When you bring your rabbit into your home, you will need to sacrifice a few things. Just like if you bring home a new puppy or kitten, the bunny will need to be kept safe and cannot go untrained.
Before you bring your new bunny home, get the bunny's living space ready. The rabbit will not be able to roam your house right away. It will feel much safer in its own cage.
The rabbit's "living space" is the place you will send or put your rabbit when you need to leave it unsupervised. This is where it's litter box should be, as well as its feeding dishes and bed (if any). You can use a cage as the living space or make a section off your living room or kitchen with baby gates.
Good things to keep in the rabbit's living space are the rabbit's feeding dishes and water bottle, litter box, chew toys (baby rattles, toilet paper tubes, untreated wood blocks, small pieces of newspaper), and a place for the bunny to hide in or use as a playground. Your rabbit won't need a bed, but having a comfy place for the bunny to rest is always a good idea.
The best place to leave your rabbit for long periods of time, unsupervised, is a place where it will be contained in a cage or on a hardwood surface, in case of accidents. Rabbits can also chew and dig at carpet and it can be poisonous if ingested.
Getting down on the rabbit's level is the best way to see what the rabbit can chew, dig at or destroy that be dangerous.
Make sure there are no wires or electrical cords in the rabbit's living space. Rabbits like to chew, and they can electrocute and kill themselves if they allowed to reach these.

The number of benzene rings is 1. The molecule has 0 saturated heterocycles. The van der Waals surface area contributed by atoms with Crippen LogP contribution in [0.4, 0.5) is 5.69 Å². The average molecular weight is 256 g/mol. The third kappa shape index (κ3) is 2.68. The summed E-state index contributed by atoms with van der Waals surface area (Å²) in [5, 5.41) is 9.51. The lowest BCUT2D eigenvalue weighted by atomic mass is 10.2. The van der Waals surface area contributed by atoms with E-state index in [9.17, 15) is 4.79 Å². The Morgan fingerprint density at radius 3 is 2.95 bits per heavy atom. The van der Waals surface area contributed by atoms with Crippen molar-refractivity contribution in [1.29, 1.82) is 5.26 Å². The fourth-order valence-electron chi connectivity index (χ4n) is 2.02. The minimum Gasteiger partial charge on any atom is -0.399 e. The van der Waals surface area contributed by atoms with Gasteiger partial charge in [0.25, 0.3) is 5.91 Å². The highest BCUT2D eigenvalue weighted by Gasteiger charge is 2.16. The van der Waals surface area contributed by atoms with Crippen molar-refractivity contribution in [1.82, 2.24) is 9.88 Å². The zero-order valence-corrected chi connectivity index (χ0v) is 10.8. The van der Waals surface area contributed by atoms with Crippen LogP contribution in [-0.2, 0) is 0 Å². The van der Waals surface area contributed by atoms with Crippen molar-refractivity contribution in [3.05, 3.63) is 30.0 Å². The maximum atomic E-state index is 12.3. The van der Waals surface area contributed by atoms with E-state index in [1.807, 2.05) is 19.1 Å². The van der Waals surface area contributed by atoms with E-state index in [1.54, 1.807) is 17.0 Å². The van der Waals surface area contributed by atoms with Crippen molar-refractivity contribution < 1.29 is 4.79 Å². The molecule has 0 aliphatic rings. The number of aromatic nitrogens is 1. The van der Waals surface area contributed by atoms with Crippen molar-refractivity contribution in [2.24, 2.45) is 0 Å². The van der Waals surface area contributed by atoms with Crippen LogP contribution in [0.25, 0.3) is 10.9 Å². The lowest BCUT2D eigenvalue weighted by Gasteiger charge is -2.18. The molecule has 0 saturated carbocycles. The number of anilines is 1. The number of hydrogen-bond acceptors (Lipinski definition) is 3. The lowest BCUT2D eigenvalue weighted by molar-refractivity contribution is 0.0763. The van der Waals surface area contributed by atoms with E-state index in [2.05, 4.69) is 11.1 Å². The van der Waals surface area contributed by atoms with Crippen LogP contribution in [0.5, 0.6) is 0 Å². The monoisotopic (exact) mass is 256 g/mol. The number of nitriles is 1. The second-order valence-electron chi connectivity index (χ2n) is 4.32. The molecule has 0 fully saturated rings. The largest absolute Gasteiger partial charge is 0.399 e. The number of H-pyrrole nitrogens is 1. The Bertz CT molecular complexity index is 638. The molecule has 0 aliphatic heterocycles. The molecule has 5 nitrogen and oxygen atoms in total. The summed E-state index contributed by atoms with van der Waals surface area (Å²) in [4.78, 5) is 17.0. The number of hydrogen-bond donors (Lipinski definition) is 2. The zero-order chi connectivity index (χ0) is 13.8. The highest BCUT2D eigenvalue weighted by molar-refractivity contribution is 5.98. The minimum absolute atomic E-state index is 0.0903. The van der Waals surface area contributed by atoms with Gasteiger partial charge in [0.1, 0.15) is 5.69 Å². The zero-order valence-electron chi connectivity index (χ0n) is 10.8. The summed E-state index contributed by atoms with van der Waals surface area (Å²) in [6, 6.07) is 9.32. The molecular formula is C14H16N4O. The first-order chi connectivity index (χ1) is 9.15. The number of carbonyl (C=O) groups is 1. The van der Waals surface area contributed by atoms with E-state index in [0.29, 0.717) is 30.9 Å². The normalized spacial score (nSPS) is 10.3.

Also keep all plastic bags and plastic items out of the rabbit's living space. Rabbits can play with baby toys (like rattles), that are plastic, as long as the rabbit can't actually eat or bite off any parts. Plastic can clog the intestines and cause problems.
Lots of plants are poisonous to your rabbit so make sure it won't have any access to a houseplant when it is in its living space.
Keep your belongings away from the rabbit, if you don't want them ruined, chewed on or utterly destroyed.
Once you bring your rabbit home, it will appreciate the nice, new living space you have prepared for it. Try to complete bunny's new home before bringing the bunny into your family, so it doesn't have to go through too much stress once it gets home.
Whenever you let your rabbit out of its living space, make sure you never leave it unsupervised unless you completely bunny proof every part of the house the rabbit has access too. Keep in mind, also, that until the rabbit is FULLY potty-trained, small accidents are not uncommon.